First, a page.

Cliven Bundy is a man on a mission. He’s been battling the federal government — specifically, the Bureau of Land Management (BLM) — for more than 20 years, and he’s determined to win this David-and-Goliath battle.

Bundy’s family has raised cattle on the land around Mesquite since the 1870s, and he now owns about 500 cattle roaming through the desert rangeland. He tends them, brands them, and drives them to market much like his ancestors did. It’s a hard way of life, but he’s carrying on the family tradition. Now 67, Bundy hopes to someday pass it on to his 14 children.

The only problem is that Bundy doesn’t own the land his cattle are grazing on. Like more than 85 percent of Nevada, that land is owned by the federal government and managed by the BLM, which leases grazing rights to ranchers for an annual fee. Since 1993, Bundy has refused to pay the fees, claiming that his Mormon pioneer family settled the area long before the BLM even existed. He also insists that the land belongs to the state, not to the federal government, which has no right to order him around or fine him. The government at first wanted him just to pay the fees, then cancelled his grazing rights altogether and demanded he remove his cattle from “their” land. The BLM keeps winning judgments against him in court, where he defends himself, and Bundy keeps ignoring their orders.

In July, the U.S. district court ruled that if Bundy didn’t remove his cattle by August 23rd, they could be seized by the BLM. The government also wants him to remove all his improvements, including water tanks and wells. The deadline came and went, and so far (as of press time), the cattle are still on the land and Bundy still refuses to pay the fees, which may now total more than $300,000. He has declared himself willing to do whatever it takes to defend his property, which seems to have scared off the feds.
Bundy says he has “fired” the BLM, whose so-called experts said he would be permitted to run his cattle on the range only from mid-summer through winter. As a rancher, Bundy knows that spring is the only time cattle fatten up, but the BLM was concerned that cows might step on baby tortoises when they emerge in the spring, and as everyone knows, the desert tortoise is an “endangered species”.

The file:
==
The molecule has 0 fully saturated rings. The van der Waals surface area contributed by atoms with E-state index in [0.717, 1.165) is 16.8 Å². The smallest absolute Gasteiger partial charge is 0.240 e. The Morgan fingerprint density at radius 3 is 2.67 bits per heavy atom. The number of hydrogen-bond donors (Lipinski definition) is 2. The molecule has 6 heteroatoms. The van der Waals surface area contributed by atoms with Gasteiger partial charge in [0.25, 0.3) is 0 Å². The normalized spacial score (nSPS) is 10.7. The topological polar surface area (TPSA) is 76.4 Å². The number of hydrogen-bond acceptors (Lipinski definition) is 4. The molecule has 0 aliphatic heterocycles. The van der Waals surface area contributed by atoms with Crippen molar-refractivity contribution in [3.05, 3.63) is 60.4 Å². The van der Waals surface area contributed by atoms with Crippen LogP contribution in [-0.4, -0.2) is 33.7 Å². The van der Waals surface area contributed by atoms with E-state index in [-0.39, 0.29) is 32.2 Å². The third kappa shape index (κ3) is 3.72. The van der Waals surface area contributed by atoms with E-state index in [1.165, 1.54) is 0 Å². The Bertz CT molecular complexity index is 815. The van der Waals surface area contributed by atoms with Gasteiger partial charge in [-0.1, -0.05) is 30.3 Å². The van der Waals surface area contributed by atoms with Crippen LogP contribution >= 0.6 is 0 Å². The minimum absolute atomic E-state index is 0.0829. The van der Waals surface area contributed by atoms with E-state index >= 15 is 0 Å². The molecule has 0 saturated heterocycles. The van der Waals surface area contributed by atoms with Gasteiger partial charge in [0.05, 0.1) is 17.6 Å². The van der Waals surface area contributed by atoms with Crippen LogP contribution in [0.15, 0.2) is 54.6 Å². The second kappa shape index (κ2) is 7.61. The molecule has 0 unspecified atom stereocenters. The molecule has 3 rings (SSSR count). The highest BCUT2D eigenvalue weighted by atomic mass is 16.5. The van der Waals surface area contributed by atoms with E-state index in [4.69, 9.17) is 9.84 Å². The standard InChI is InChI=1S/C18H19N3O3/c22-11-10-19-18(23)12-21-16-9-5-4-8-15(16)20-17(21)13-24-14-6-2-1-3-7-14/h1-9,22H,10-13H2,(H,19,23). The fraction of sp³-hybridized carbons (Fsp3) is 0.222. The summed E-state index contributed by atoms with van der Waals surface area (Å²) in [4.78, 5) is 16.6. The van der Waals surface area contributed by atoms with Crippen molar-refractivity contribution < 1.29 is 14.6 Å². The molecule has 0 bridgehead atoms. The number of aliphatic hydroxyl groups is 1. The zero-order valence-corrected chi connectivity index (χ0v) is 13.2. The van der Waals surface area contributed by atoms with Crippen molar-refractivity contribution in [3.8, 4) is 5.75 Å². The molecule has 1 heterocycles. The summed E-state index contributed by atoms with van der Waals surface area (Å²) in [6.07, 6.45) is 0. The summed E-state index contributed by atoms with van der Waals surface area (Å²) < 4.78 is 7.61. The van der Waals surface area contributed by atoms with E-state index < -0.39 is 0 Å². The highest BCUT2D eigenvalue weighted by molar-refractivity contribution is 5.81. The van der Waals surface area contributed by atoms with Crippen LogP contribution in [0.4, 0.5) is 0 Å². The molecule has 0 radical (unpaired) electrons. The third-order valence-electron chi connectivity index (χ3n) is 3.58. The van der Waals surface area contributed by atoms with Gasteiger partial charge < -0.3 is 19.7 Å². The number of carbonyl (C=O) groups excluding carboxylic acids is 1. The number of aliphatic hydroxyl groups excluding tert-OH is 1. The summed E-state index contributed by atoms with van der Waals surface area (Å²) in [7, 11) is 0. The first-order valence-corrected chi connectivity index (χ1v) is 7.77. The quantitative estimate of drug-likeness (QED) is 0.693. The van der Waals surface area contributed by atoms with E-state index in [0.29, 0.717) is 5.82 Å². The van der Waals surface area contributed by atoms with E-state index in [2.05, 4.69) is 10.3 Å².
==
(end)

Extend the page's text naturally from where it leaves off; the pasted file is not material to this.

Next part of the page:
Range biologists demonstrated years ago that desert tortoises actually do better on land that’s being grazed by cattle and managed by ranchers. People who have lived in Southern Nevada awhile know that this business of “protecting the desert tortoise” is an example of government interference at its worst. In the 1990s, the feds insisted that tortoises were in danger of extinction. They blocked off huge areas of land from development, and charged exorbitant fees to developers, which were used to establish a Desert Tortoise Conservation Center. You may have read recently that the center was so overcrowded with tortoises that they had to euthanize many of them. They couldn’t release them into the wild because that would cause overcrowding in the native population. How can an endangered animal population be overcrowded? That’s government logic for you.
Cliven Bundy may be on the wrong side of the law according to the courts, but to my way of thinking, we need more citizens like him to stand up to the federal government instead of giving in to their insatiable power grabbing. Let the cattle graze and the cowboys ride the range, and if they occasionally step on a tortoise, that’s a small price to pay for living free.
By: Lyle Brennan